Photovoltaic module supply has outstripped demand leading to a significant oversupply in the industry. Current production plans and demand outlook suggest oversupply will continue in 2012. According to conclusions in the latest Solarbuzz Quarterly report, “continued solar module overproduction will lead to sustained price pressure across global PV markets, already reeling from factory gate prices now down 33% year over year.” See the report here.
While falling panel prices mean reduced profitability, the oversupply of panels that must be kept in inventory represents a significant cost to manufacturers as well. Since short-term assets such as inventory represent uses of working capital, the panel oversupply is reducing manufacturer’s cash flow at a time when they cannot afford it.
The saving grace for PV manufacturers is that the product they make – when deployed in a solar project — generates electricity and thus revenue. So, the answer to PV manufacturer’s problems in this difficult environment is staring them right in the face: they need to take product out of inventory where it costs them money and put it to work in a solar project where it earns money for them. By moving downstream into the electricity sales business, manufacturers benefit from long-term electricity sales revenue.
The only obstacle for manufacturers to overcome is the attachment to the solar power purchase agreement (PPA) financing model. The PPA model is dead. However, PPAs were only necessary to bring in non-recourse project finance debt from financial institutions. What PV equipment providers need to understand is that, under the right circumstances, they are the financing providers. BlueChip Energy has created those circumstances by pioneering its market-based agreement solar development model.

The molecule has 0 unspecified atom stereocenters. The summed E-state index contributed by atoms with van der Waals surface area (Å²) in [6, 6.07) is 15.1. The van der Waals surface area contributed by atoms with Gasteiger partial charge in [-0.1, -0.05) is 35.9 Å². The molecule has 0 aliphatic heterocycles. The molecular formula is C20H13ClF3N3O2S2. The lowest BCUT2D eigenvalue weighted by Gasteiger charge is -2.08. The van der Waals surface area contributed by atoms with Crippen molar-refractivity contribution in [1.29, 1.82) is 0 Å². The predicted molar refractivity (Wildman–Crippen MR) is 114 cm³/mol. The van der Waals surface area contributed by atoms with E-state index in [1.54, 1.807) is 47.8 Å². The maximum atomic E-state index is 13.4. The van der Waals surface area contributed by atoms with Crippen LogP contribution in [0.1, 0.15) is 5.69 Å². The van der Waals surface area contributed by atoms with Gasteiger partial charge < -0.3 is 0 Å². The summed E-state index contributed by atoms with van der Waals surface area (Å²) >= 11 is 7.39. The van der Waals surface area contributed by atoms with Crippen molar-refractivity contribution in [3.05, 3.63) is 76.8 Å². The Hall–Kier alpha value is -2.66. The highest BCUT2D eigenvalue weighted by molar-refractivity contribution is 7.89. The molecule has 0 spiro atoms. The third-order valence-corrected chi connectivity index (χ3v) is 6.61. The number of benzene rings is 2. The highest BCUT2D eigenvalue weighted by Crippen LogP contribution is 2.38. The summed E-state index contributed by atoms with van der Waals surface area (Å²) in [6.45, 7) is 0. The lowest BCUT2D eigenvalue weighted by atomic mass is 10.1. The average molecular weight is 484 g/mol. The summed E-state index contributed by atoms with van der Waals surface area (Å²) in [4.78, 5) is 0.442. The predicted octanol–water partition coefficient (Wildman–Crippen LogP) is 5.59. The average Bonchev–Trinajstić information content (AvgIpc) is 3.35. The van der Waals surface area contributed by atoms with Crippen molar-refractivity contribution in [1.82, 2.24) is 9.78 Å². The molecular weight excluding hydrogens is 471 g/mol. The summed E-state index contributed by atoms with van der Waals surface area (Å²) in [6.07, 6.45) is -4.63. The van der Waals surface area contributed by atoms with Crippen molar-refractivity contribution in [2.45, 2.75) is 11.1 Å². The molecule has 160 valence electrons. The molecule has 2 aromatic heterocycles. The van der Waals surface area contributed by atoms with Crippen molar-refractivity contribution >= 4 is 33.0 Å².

As a developer of more than 100 MW of merchant solar PV plants selling electricity at market-based rates, BCE can help guarantee off-take for PV producers’ equipment as well as long-term electricity sales revenue.
BCE’s marquis solar power project – the Sorrento Solar Farm – is unique among many announced solar power projects in the United States for several reasons. The Sorrento Solar Farm is:
- Fully permitted: Rezoning authorization issued by Lake County Zoning Board and the Lake County Board of Commissioners; Environmental Permit issued by Florida Department of Environmental Protection (permit No ERP35-0307272-001-SI);
- Ideally Located: The project is located on land owned by BCE, gently sloping from north to south (eliminating the need for grading) and adjacent to two substations owned by Progress Energy Florida and SECO; and
- Federally Licensed: The project has Qualifying Facility status (FERC Docket Number QF11-240-000) and Wholesale Generator status (FERC Docket Number EG11-58-000) certified by the Federal Energy Regulatory Commission.
The first phase of the Sorrento project is 40 MW, while the second phase is an additional 60 MW. Recognizing this unique opportunity to seamlessly move downstream, several PV equipment producers are in the process of signing Letters of Intent with BCE to contribute their equipment for an equity stake in the Sorrento Solar Farm.